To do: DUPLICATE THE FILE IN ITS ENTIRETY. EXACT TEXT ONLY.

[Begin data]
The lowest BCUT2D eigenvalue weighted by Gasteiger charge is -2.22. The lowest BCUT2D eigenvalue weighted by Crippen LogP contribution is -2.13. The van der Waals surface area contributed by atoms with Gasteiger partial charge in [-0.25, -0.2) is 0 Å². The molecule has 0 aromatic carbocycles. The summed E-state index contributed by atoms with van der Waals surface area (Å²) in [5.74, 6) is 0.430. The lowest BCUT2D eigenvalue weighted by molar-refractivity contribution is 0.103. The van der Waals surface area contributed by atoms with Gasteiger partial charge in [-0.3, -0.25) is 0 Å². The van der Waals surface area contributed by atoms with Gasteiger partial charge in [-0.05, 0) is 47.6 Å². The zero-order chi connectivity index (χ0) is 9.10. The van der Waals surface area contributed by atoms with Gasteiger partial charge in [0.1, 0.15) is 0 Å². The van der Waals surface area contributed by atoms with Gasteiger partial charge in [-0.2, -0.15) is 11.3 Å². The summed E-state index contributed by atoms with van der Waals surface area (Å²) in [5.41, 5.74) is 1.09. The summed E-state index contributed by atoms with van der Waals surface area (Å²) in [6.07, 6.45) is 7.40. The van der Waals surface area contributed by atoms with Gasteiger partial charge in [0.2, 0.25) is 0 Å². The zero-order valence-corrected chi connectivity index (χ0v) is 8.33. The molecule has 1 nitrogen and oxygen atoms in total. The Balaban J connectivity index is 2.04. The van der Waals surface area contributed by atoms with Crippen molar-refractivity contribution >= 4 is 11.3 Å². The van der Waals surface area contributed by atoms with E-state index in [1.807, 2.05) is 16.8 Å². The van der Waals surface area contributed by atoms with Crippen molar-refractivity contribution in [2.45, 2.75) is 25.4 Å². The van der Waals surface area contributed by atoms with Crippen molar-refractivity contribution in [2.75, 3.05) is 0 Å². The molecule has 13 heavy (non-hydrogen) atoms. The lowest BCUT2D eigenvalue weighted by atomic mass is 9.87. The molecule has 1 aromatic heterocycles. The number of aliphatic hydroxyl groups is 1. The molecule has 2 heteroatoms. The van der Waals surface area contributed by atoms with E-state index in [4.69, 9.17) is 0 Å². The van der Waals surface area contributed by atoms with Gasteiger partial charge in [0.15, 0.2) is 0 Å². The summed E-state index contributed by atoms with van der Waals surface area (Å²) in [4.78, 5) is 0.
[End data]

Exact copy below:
The lowest BCUT2D eigenvalue weighted by Gasteiger charge is -2.22. The lowest BCUT2D eigenvalue weighted by Crippen LogP contribution is -2.13. The van der Waals surface area contributed by atoms with Gasteiger partial charge in [-0.25, -0.2) is 0 Å². The molecule has 0 aromatic carbocycles. The summed E-state index contributed by atoms with van der Waals surface area (Å²) in [5.74, 6) is 0.430. The lowest BCUT2D eigenvalue weighted by molar-refractivity contribution is 0.103. The van der Waals surface area contributed by atoms with Gasteiger partial charge in [-0.3, -0.25) is 0 Å². The van der Waals surface area contributed by atoms with Gasteiger partial charge in [-0.05, 0) is 47.6 Å². The zero-order chi connectivity index (χ0) is 9.10. The van der Waals surface area contributed by atoms with Gasteiger partial charge in [0.1, 0.15) is 0 Å². The van der Waals surface area contributed by atoms with Gasteiger partial charge in [-0.2, -0.15) is 11.3 Å². The summed E-state index contributed by atoms with van der Waals surface area (Å²) in [5.41, 5.74) is 1.09. The summed E-state index contributed by atoms with van der Waals surface area (Å²) in [6.07, 6.45) is 7.40. The van der Waals surface area contributed by atoms with Gasteiger partial charge in [0.2, 0.25) is 0 Å². The zero-order valence-corrected chi connectivity index (χ0v) is 8.33. The molecule has 1 nitrogen and oxygen atoms in total. The Balaban J connectivity index is 2.04. The van der Waals surface area contributed by atoms with Crippen molar-refractivity contribution >= 4 is 11.3 Å². The van der Waals surface area contributed by atoms with E-state index in [1.807, 2.05) is 16.8 Å². The van der Waals surface area contributed by atoms with Crippen molar-refractivity contribution in [2.45, 2.75) is 25.4 Å². The van der Waals surface area contributed by atoms with Crippen molar-refractivity contribution in [2.75, 3.05) is 0 Å². The molecule has 13 heavy (non-hydrogen) atoms. The lowest BCUT2D eigenvalue weighted by atomic mass is 9.87. The molecule has 1 aromatic heterocycles. The number of aliphatic hydroxyl groups is 1. The molecule has 2 heteroatoms. The van der Waals surface area contributed by atoms with E-state index in [4.69, 9.17) is 0 Å². The van der Waals surface area contributed by atoms with Gasteiger partial charge in [0.15, 0.2) is 0 Å². The summed E-state index contributed by atoms with van der Waals surface area (Å²) in [4.78, 5) is 0.